We had the good fortune of connecting with Clanci Conover and we’ve shared our conversation below.

Hi Clanci, we’d love to hear about how you approach risk and risk-taking
I am a relatively frequent risk taker – Not being afraid to push the envelope and challenge societal expectations is very important for me personally and for my brand. I have always been a creative, even before I was making my own jewelry at age 13 to fund a service trip to the Philippines. The nature of my goals entail risk and uncertainty, which translates to my creative practices as an entrepreneur, photographer, curator, and jewelry maker. I moved to Tucson from NYC a year after lockdown with no specific prospects or connections there, which many would consider foolish – I always make it work and am better for taking the leap in the first place, whether in my own life or in my practice.

Alright, so let’s move onto what keeps you busy professionally?
As an independent creative, I don’t fall into the traditional conception of “artist.” I have a great eye and a natural curiosity/desire to learn that combine to give me an edge when approaching curation, photography, and jewelry making. Curation for me extends beyond art; I am also a curator of music, clothing, housewares, and stickers, for starters. It’s a type of art in itself – an artist can make a beautiful painting, but when it’s hung in a room with intentionally placed furniture and decor, with the right album playing in the background and the host dressed to complement the painting? It is elevated to a context that engages the brain and presents a cohesive aesthetic.

My photography is highly selective; I frequently capture images on my phone camera because I don’t want to interrupt the moment or draw attention to myself. I like to take photos in new cities I travel to, specifically abroad, and share the city as I see it, how it’s processed and viewed through my own eyes. It provides some documentation of a place while putting a unique personal spin on each image.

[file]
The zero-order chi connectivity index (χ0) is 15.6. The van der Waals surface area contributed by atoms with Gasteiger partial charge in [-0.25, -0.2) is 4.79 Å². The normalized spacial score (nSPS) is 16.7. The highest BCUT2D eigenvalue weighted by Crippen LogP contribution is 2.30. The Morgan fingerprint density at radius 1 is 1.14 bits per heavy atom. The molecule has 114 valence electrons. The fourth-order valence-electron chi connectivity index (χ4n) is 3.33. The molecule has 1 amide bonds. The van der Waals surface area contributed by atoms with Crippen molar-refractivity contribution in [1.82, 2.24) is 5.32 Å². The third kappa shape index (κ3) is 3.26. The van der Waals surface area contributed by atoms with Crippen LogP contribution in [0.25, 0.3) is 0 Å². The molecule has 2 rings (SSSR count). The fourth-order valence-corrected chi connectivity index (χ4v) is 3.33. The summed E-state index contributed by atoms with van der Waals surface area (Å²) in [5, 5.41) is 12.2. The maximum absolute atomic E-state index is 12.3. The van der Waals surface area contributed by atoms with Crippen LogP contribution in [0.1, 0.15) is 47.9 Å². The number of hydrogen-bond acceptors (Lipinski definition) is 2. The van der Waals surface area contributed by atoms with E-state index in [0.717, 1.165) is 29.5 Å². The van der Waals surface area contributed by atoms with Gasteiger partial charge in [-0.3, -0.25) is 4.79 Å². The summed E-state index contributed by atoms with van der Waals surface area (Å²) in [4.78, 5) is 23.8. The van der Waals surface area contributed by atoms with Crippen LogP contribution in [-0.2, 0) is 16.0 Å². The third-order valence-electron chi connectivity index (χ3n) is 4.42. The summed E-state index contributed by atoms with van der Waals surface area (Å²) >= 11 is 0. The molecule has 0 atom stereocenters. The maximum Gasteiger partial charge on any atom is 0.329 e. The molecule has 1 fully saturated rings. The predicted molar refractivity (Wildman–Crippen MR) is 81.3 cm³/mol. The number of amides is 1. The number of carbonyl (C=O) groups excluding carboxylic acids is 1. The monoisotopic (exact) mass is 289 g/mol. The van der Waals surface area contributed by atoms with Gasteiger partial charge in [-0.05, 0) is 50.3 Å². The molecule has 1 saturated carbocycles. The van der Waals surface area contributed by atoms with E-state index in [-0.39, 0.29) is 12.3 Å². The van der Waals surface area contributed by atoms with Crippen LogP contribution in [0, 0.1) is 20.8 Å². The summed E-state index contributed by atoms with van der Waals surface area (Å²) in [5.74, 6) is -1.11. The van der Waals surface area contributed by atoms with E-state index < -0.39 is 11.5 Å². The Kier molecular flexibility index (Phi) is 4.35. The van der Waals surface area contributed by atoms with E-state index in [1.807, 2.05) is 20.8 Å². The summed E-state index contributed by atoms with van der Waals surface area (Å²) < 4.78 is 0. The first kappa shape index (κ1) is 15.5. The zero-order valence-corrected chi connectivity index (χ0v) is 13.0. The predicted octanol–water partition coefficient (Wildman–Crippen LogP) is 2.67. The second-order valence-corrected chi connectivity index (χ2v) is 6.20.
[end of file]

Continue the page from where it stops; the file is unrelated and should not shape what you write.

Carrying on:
When it comes to making jewelry, I just let the materials guide me. I sit down at my bead board and look through all my beads – glass, plastic, wood, stone, metal – and let them weave a story as I try new ideas. Overall, the biggest challenge for me is thinking of myself as an artist, as a creative. My interests are so diverse and I’m not technically gifted with my hands in things like drawing or sculpting, but at the end of the day pursuing creative avenues where you excel does make you an artist.

If you had a friend visiting you, what are some of the local spots you’d want to take them around to?
When friends visit me in Tucson, there are a few major spots to hit. Mt Lemmon is the best spot for hikes, picnics, and sunsets, just be respectful of mother nature! Tumerico is an amazing vegetarian/vegan Mexican restaurant in town, and Elliot’s on Congress is a great laid back spot for drinks. And lastly, for shopping I can’t recommend Midtown Mercantile Merchants enough! It’s an amazing antique mall that has a bit of everything, you could spend a whole day browsing. And on the off chance you need a haircut, Martin’s barbershop on Columbus and Broadway is the move.

Shoutout is all about shouting out others who you feel deserve additional recognition and exposure. Who would you like to shoutout?
Oddly enough, my interest in the arts was very much fueled by a website called Freerice.com. On the site, you can answer questions in the subject of your choice, and for every correct answer, 10 grains of rice are donated to people in need through the United Nation’s World Food Programme. My dad mentioned it to me in highschool, and I quickly became enthralled with the “famous paintings” category, promoting me to visit NYC for my 16th birthday so I could see world class museums. I was always artsy, but I never considered it seriously until that point. If I hadn’t used Freerice, I may have chosen a totally different path from the arts!

Website: https://clancijo.com/

Instagram: @clancijo – https://www.instagram.com/clancijo/?hl=en

Image Credits
Image credits to Clanci Jo Conover

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